The latest Vitamin C scam

True facts about Vitamin C:

  • It is an effective antioxidant, and can donate electrons to free radicals to neutralize them.
  • Topical Vitamin C is helpful in providing photoprotection.
  • It’s also a depigmenting agent — it can decrease melanin formation in the skin.

  • Vitamin C can neutralize the chlorine in chlorinated water.

  • It’s hydrophilic and readily soluble. It can also be absorbed through the skin.

  • Vitamin C inhibits pro-inflammatory cytokines, so you will sometimes see it in creams and patches to treat conditions like acne.

  • It is unstable and degrades rapidly on exposure to light.

  • Vitamin C has some downsides in topical application: it can discolor the skin (the effective molecule (LAA)is transparent, but it breaks down rapidly to DHAA, which is ineffective and yellowish, and it can cause skin dryness.

  • The dose makes the poison: taking over 100 times the recommended daily dose causes cellular apoptosis and is toxic. It’s really, really hard to take that much Vitamin C.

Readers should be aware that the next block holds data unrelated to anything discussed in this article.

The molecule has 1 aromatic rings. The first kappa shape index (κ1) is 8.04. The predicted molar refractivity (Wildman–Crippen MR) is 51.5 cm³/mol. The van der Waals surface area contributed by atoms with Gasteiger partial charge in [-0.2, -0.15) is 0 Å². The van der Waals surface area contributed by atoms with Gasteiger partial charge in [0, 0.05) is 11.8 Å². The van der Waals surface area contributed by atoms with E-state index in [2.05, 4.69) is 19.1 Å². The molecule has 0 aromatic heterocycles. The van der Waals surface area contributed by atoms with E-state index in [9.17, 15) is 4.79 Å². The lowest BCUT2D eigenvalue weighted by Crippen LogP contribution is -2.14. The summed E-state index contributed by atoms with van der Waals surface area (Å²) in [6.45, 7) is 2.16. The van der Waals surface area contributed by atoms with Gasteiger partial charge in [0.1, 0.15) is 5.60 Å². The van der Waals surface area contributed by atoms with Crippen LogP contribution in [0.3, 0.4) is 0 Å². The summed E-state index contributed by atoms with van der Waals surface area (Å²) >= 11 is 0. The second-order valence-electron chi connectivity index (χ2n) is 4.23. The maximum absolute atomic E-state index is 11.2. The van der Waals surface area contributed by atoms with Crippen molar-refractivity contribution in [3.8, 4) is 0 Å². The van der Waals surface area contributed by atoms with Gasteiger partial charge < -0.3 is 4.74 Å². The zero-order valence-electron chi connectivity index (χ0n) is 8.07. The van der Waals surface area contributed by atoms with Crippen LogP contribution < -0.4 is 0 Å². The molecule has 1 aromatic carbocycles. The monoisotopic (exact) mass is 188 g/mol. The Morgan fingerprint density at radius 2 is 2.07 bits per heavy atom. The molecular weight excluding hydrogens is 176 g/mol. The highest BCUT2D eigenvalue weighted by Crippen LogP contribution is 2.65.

That mostly sounds great, doesn’t it? It is an essential vitamin, it’s good for you, and it has a really good safety profile. It’s easy to get the required dosage from a healthy balanced diet, so, honestly, taking megadoses does nothing, no harm and no advantage, and only, as they say, helps you make more expensive pee.

But you know what’s totally pointless? This new product of selling people Vitamin shower filters. You attach it to your shower head, and then get an extremely dilute solution of Vitamin C topically applied, most of which then runs off into your sewer. If the dose makes the poison, it’s also the case that you need a minimally effective dose to get the benefit, and this mainly looks like a new way to get money to bleed out of your wallet. Have an orange, eat some strawberries or broccoli, all far more effective at getting the vitamins you need.

If you want to remove chlorine, these filters simply can’t do the job — you’d have to reduce the flow rate to a trickle, optimistically. They’re a scam. They take a little bit of truth and amplify it non-quantitatively and with no empirical analysis, and try to sell it to you with phony promises. Don’t fall for it. If you have a condition that would benefit from topical Vitamin C, see a dermatologist.

I think we can definitively argue that Elon Musk has a cult

Popular Mechanics has published a defense of Elon Musk, and it’s disturbingly creepy. They’ve got multiple contributors, and the first compares him to Mark Twain.